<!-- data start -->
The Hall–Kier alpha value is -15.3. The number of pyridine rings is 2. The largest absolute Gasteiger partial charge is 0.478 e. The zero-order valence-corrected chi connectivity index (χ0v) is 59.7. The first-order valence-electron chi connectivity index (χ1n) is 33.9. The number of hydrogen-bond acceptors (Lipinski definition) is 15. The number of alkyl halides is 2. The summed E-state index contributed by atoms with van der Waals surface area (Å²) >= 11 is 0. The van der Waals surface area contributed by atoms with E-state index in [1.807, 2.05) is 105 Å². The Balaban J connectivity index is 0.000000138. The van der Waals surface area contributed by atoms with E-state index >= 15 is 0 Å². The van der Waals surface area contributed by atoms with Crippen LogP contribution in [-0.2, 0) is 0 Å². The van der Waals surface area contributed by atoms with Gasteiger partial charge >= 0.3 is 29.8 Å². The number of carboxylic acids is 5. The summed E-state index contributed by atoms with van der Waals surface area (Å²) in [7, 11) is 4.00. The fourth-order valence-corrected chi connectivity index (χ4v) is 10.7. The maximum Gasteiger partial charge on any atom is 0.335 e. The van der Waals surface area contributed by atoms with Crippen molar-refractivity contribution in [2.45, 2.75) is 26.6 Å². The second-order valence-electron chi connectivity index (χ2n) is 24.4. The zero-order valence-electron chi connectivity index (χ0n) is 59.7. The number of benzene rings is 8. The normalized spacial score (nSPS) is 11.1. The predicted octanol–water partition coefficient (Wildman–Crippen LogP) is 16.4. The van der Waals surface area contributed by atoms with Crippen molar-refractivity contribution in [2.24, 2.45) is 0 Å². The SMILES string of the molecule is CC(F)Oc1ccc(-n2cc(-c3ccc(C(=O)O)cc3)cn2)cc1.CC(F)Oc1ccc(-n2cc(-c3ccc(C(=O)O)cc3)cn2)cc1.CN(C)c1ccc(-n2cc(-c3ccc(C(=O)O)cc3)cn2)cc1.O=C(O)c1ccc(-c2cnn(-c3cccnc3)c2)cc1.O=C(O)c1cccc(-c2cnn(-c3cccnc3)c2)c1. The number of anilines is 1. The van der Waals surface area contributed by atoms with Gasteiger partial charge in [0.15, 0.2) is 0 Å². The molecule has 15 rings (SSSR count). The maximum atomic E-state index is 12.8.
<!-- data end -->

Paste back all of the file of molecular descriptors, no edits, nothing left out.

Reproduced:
The Hall–Kier alpha value is -15.3. The number of pyridine rings is 2. The largest absolute Gasteiger partial charge is 0.478 e. The zero-order valence-corrected chi connectivity index (χ0v) is 59.7. The first-order valence-electron chi connectivity index (χ1n) is 33.9. The number of hydrogen-bond acceptors (Lipinski definition) is 15. The number of alkyl halides is 2. The summed E-state index contributed by atoms with van der Waals surface area (Å²) >= 11 is 0. The van der Waals surface area contributed by atoms with E-state index in [1.807, 2.05) is 105 Å². The Balaban J connectivity index is 0.000000138. The van der Waals surface area contributed by atoms with E-state index >= 15 is 0 Å². The van der Waals surface area contributed by atoms with Crippen LogP contribution in [-0.2, 0) is 0 Å². The van der Waals surface area contributed by atoms with Gasteiger partial charge >= 0.3 is 29.8 Å². The number of carboxylic acids is 5. The summed E-state index contributed by atoms with van der Waals surface area (Å²) in [7, 11) is 4.00. The fourth-order valence-corrected chi connectivity index (χ4v) is 10.7. The maximum Gasteiger partial charge on any atom is 0.335 e. The van der Waals surface area contributed by atoms with Crippen molar-refractivity contribution in [2.45, 2.75) is 26.6 Å². The second-order valence-electron chi connectivity index (χ2n) is 24.4. The zero-order valence-electron chi connectivity index (χ0n) is 59.7. The number of benzene rings is 8. The normalized spacial score (nSPS) is 11.1. The predicted octanol–water partition coefficient (Wildman–Crippen LogP) is 16.4. The van der Waals surface area contributed by atoms with Crippen molar-refractivity contribution in [2.24, 2.45) is 0 Å². The SMILES string of the molecule is CC(F)Oc1ccc(-n2cc(-c3ccc(C(=O)O)cc3)cn2)cc1.CC(F)Oc1ccc(-n2cc(-c3ccc(C(=O)O)cc3)cn2)cc1.CN(C)c1ccc(-n2cc(-c3ccc(C(=O)O)cc3)cn2)cc1.O=C(O)c1ccc(-c2cnn(-c3cccnc3)c2)cc1.O=C(O)c1cccc(-c2cnn(-c3cccnc3)c2)c1. The number of anilines is 1. The van der Waals surface area contributed by atoms with Gasteiger partial charge in [0.15, 0.2) is 0 Å². The molecule has 15 rings (SSSR count). The maximum atomic E-state index is 12.8.